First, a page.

Manali, Kulu Valley, Friday 13th (!) April 1973
Dear Father and Mother,

It is now a week since the last instalment of the travelogue and, although a fair bit has happened, I haven't found the time and energy to write. Since my last letter, however, I sincerely hope you have received a registered envelope from New Delhi containing without comment a brocade cloth, woven and purchased in Varanasi. In case there should be any doubt about the matter, it was in honour of the important (may I say very important?) occasion on April 5. The brocade trade in the Holy City dates back to the days of the silk routes to ancient Greece and Rome. The pieces I was shown were exceptionally beautiful but I'm afraid my pocket didn't run to one of the larger items. I know it is a risk to post from India, but it was all I could do. Hope it arrived in reasonable condition. Indeed, I hope it arrived. It was presented as a coffee-tablecloth.

Agra's second tourist attraction - not nearly so famous, but just as fascinating to me - is the Red Fort, a genuine C16 castle with moat, drawbridge and the whole works. I lost myself in it (both literally and figuratively) and was late back to the bus.

From Agra we drove about 25 miles to Fatehpur Sikri, the deserted and ruined C17 city of Akbar (who is worth reading about). The city took 20 years to build and was inhabited for only 16 years before the water supply failed. We spent one day there and two nights sleeping on the grass and enjoyed every minute of it. Even went swimming in Akbar's pool (very refreshing in intense heat) and bought an inferior-quality jade necklace in a weak moment for Rp2 plus an old pair of ultra-thin nylon socks I couldn't wear any more!

The bus developed a serious crankshaft knock and it took us a whole day to tow it to New Delhi with the truck - a day not without its share of breathtaking moments. We pulled into the camping area at dusk and I proceeded to dispense largesse to a restaurateur over the small matter of a Western-style meal. After sleeping it off on a concrete floor, I went to visit my friends at the Australian High Commission (I think it said Australian Embassy on the gate - sign of the times, I suppose). They gave me no fewer than 6 letters: two from you (17/3 and 26/3) and one each from RHC, SJC, Aunt Lena and Joan Grange. I'll get around to replying to them before long. I figure that anyone who's interested enough to take a few moments out to write is interested enough to receive another missive. As you know, to write on the run when you feel very little like it, is not all beer and skittles.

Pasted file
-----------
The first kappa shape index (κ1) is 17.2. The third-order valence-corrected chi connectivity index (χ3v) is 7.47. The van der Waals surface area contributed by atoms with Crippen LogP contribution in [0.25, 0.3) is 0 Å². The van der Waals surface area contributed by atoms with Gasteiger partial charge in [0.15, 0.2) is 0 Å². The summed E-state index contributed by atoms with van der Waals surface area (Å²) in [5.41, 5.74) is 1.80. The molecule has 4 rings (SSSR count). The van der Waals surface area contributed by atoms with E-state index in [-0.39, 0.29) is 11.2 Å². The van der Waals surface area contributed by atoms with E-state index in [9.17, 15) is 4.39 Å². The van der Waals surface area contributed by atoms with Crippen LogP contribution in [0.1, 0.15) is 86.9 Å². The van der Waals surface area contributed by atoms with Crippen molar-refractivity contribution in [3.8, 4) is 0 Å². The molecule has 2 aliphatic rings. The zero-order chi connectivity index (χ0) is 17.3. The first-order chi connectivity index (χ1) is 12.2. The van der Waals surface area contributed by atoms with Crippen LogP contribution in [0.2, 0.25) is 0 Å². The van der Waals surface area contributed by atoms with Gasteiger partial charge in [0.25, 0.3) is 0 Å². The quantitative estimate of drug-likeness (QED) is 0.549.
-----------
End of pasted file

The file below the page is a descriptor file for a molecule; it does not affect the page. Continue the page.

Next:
New Delhi is rather like Canberra, insofar as anything in India can be. It obviously has planned areas (particularly the diplomatic enclave) and its central circular layout and broad avenues are reminiscent of Canberra. It is much more bearable than most of what I have seen of the country: at least decent food is available - at a price. We spent 2½ days looking around and eating. It's no wonder I have trouble with my digestive system - I put intolerable strains on it - it gets starved most of the time and stuffed whenever possible. Can't be helped. Also it's frequently necessary to take risks with the water.

As the bus is having its engine reconditioned, our schedule has been set back a week - the Pakistani border (would you believe it?) is open only on Wed/Thur. This doesn't worry me unduly as it has given 20 of us a chance to bring our ancient ex-French Army truck over hideous roads to the most delightful of places. Manali (about 6000' above M.S.L.) was recommended to me by Pat Grant as Utopia. If it were the fruit season he would be very close to correct. From my lodge-window I can see and hear the rushing snow-swollen river and can look up- or downstream past beautiful pine forests and apple-blossoms to distant (and not-so-distant) snow-capped peaks. C'est magnifique!

S. has received 3 boxes of slides: I checked out the Kodak situation in Penang. I've sent two more from Kathmandu, this time for processing in England, as postage was the same. I've had to fight off Mongolian hordes trying to buy my watch. There's lots of money to be made by buying rubbish in Singapore.

In answer to your query, I am externally in good condition. Still no clear idea of travel plans - I suppose you'll have to call a moratorium on writing before long.